• TheNews International
  • facebook
  • twitter
  • rss

Wars of the ‘cinematic’ worlds

101 War Movies You Must See Before You Die is a book for all those who find onscreen wars and perhaps even off-screen, appealing

Wars of the ‘cinematic’ worlds

book review

People in India and Pakistan are on the verge of a war or so goes the rhetoric shared by the media on both sides of the border. Most people, on either side, are peace-loving folks who do not yearn for war. However, there are always those who do want war. Such candidates can quench their thirst by exploring the pages of the book, 101 War Movies You Must See Before You Die because it’s a book that is filled with war narratives.

So which films have made the list and are recommended by the writers? Well, there are some obvious contenders such as The Great Escape, Saving Private Ryan and Black Hawk Down. Fortunately, it’s not just prolific war films from Hollywood that have made it to this unique collection but an array of work that has no association with Hollywood. This book, therefore, deals with those films as well as the classics.

There are many entries here that deal with world wars. Some take place in Korea while a few of them happen in modern day Europe and Africa. From Buster Keaton’s The General to Roman Polanski’s The Pianist, this book covers the extraordinary journey of cinematic battlegrounds where some have won while others have lost.

If you are in love with Guns of Navarone or have been an ardent fan of The Dirty Dozen (and its TV films), it doesn’t matter because what you may have seen on the screen isn’t discussed in this book. Instead, you get to learn about interesting facts that happened during the making of said film and the reasons why these films and not others have made the cut for top 101 war movies in the first place.

This book also makes you question the morality of war as well as its motives. It will also give you an insight into the most memorable sequences from war films such as Richard Burton’s iconic jump over a cable car in Where Eagles Dare, Steve McQueen’s fall in The Great Escape and Alec Guinness’s reaction when the bridge is destroyed in The Bridge on the River Kwai. Reading about films like Lawrence of Arabia, Saving Private Ryan, Good Morning Vietnam and Hotel Rwanda will make you wonder about the threat of war, something we dismiss far too casually.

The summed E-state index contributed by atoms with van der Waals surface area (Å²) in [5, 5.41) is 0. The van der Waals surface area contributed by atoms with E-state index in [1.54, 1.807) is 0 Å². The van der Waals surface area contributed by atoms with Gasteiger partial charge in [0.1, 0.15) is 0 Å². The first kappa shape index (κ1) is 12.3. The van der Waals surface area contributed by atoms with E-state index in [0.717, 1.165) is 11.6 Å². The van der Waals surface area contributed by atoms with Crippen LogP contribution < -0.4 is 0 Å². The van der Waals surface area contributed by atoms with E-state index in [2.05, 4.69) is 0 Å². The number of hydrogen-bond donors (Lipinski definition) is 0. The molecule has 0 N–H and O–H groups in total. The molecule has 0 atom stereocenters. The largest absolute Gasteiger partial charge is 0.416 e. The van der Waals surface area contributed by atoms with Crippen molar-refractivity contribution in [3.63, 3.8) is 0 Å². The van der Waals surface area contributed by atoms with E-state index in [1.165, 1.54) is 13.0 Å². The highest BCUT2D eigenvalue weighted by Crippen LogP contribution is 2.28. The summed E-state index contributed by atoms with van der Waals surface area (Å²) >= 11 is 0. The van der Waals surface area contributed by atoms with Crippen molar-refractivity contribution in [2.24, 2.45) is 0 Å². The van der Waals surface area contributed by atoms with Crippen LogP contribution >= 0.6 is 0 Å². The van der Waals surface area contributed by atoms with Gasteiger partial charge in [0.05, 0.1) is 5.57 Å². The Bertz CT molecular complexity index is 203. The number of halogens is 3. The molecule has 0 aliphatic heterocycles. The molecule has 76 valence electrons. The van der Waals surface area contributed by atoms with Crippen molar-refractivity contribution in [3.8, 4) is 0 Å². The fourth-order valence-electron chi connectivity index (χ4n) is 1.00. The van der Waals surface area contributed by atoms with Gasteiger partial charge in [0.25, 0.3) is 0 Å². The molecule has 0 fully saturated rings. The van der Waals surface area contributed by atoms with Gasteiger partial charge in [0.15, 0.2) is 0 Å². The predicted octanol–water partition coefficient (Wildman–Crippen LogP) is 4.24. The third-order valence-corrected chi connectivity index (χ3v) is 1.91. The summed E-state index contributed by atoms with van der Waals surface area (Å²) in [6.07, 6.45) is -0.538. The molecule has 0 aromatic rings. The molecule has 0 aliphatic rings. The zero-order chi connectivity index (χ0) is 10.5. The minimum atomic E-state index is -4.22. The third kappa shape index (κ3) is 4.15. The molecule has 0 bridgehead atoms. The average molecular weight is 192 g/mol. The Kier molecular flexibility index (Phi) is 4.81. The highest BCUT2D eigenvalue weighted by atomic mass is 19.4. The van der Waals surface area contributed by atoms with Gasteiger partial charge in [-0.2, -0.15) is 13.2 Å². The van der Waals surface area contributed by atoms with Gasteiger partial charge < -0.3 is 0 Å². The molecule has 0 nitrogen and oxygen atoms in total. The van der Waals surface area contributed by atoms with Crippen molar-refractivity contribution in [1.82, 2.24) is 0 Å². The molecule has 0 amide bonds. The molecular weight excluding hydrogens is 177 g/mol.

So if you are fascinated with tanks, if you think you can learn strategies from a war movie and if you like the sound of guns and grenades, look no further because this book has everything you want in one place.

After reading this book, you will become an expert on war films and will be asking your friends about their favourite dogfight sequence, their own dirty dozens and their favourite war zones where they would like to magically appear and save the day. Enjoy!

 

Salient facts from 101 War Movies

You Must See Before You Die

*        Director Francis Ford Coppola has a cameo in Apocalypse Now where as a war reporter, he tells the ‘troops’ not to look at the camera.

*        As many as 42 Hollywood giants were part of The Longest Day as cast members including John Wayne, Richard Burton, Henry Fonda & Sean Connery.

*        Although he wasn’t listed as the producer, lead actor Kirk Douglas is said to have financed Paths of Glory.

*        David Lean and Noel Coward are both credited as directors of In Which We Serve.

*        John Wayne’s Sands of Ivo Jima was later remade by Clint Eastwood in 2006 as two separate films.

*        The Andrews Sisters singing The Boogie-Woogie Bugle Boy in Buck Privates were classy bait for the Army recruitment drive.

*        Richard Attenborough’s directorial venture Oh! What A Lovely War was billed as a flick with ‘songs, battles and a few jokes’.

*        Director Michael Cimino shot most of the Vietnam War scenes ‘back home’ in Pennsylvania.

*        Legendary director Akira Kurosawa was almost blind when he called the shots of his epic war film, Ran.

*        Steven Spielberg shot Schindler’s List in black and white to give it a sense of documentary neorealism.

Instep

Leave a Reply

Your email address will not be published. Required fields are marked *

*

 characters available

You may use these HTML tags and attributes: <a href="" title=""> <abbr title=""> <acronym title=""> <b> <blockquote cite=""> <cite> <code> <del datetime=""> <em> <i> <q cite=""> <strike> <strong>

Scroll To Top